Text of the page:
Volkswagen ID.3 150kW Life Pro Perform 58kWh 5dr Auto [120kW Ch]
The ID.3 feels rear-wheel drive. This is pleasant. On the way out of a roundabout, the car squats down and you sense it’s being propelled from the rear, while the steering’s uncorrupted. There's lots of traction, whereas in the front-drive Renault Megane you're more likely to have the traction-control light flickering.
Because the boxy ID.3 is easy to place on the road and it’s responsive, it's a great car for narrow country roads and in town. Rough surfaces don't disturb the steering either, another strong plus on B-roads. The lighter Pro version has a slightly more nimble quality than the Pro S, but the difference is small.
However, don't imagine rear-drive means oversteer. In fact the ID.3 is wholly uninterested in trimming its cornering attitude according to the accelerator. Given that electric drive gives you such instant and exact power compared with turbo petrols, that's a shame. Lift the right pedal and it doesn't tuck in the nose; give it power and the tail doesn't edge outward. Not like the MG4 then, and indeed less interactive and fun than the Renault Megane electric or Vauxhall Astra electric.
The quickest ID.3 is the lightest, the Pro, which has the 58kWh battery. It'll do 0-62mph in 7.4 seconds, with the heavier 77kWh (the Pro S) doing it in 7.9. But that's a barely discernible difference unless you happen to have driven them back to back, and the gap between them pretty much disappears above 40mph. Departure from rest is undramatically brisk thanks to rear-drive traction. Acceleration tails off at speed, so A-road overtaking needs approaching with caution.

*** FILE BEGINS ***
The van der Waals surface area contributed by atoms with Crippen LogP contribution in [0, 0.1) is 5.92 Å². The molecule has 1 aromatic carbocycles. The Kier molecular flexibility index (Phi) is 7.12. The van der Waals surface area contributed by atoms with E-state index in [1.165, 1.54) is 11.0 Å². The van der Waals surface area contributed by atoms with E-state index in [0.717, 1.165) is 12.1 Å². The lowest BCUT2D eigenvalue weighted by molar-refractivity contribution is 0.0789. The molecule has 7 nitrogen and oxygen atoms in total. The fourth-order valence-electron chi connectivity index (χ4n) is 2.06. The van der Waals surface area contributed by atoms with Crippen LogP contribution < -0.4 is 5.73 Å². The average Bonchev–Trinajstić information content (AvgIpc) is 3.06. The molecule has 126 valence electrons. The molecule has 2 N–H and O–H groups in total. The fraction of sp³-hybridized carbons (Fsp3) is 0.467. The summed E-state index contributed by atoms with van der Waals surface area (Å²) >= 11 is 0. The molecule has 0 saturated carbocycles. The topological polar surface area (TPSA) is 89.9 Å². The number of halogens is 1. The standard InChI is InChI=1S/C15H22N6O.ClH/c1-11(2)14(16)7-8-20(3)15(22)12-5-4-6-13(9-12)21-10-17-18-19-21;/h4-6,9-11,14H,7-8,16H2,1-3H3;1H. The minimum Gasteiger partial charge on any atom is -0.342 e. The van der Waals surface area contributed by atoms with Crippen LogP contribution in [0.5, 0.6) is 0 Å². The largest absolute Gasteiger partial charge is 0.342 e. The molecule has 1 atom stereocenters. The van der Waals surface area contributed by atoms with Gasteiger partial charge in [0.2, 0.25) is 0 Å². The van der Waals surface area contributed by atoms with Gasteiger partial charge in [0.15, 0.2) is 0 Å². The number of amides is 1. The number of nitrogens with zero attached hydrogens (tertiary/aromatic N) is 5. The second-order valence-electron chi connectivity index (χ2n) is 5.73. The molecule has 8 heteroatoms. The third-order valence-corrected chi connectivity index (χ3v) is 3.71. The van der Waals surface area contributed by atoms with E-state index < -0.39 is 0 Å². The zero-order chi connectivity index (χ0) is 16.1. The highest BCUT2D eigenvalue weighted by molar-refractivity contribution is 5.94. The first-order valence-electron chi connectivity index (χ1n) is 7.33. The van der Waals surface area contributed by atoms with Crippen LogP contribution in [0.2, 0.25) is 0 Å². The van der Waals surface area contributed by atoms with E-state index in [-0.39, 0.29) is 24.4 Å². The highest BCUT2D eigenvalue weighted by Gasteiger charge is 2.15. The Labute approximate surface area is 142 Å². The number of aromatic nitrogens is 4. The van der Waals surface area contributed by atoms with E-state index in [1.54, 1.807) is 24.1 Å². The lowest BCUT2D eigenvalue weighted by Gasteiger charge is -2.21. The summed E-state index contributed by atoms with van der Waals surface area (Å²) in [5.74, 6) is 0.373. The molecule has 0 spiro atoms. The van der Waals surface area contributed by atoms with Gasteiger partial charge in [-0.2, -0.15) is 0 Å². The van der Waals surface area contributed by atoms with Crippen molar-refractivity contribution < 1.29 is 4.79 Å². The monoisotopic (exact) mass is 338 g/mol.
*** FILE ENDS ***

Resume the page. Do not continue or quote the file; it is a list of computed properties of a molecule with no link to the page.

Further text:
The drive selector, a stubby angular knob mounted up by the driver's display, has D and B positions but the B doesn't bring a whole lot of extra regenerative braking. The default regenerative system is called 'eco-assist' and it's a typical active setup using forward radar. So it lets you roll onward unhindered if there's nothing up ahead, but slows you down when the vehicle in front slows, or the navigation says you're approaching a roundabout, junction or sharp bend.
That's fine once you've learned to trust it, and encourages you into an energy-saving style of driving. But to enjoy a twisty road you don't want the car to second-guess your inputs, so you want to turn the system off. And there are no paddles: the off-switch is buried several menus deep on the screen.
Superbly. It's not just that the ride is supple (it can actually feel slightly under-damped at big speed). You're also cosseted by excellent insulation from tyre roar on coarse surfaces and from wind noise. Also, because you sit low there's little perception of lateral rocking.
All versions have active cruise control, enabled by the same radar system that drives the auto-regenerative system. An optional pack adds lane centring, which works well, and even auto-lane change: indicate and if the radars sense it's clear, the car moves across.
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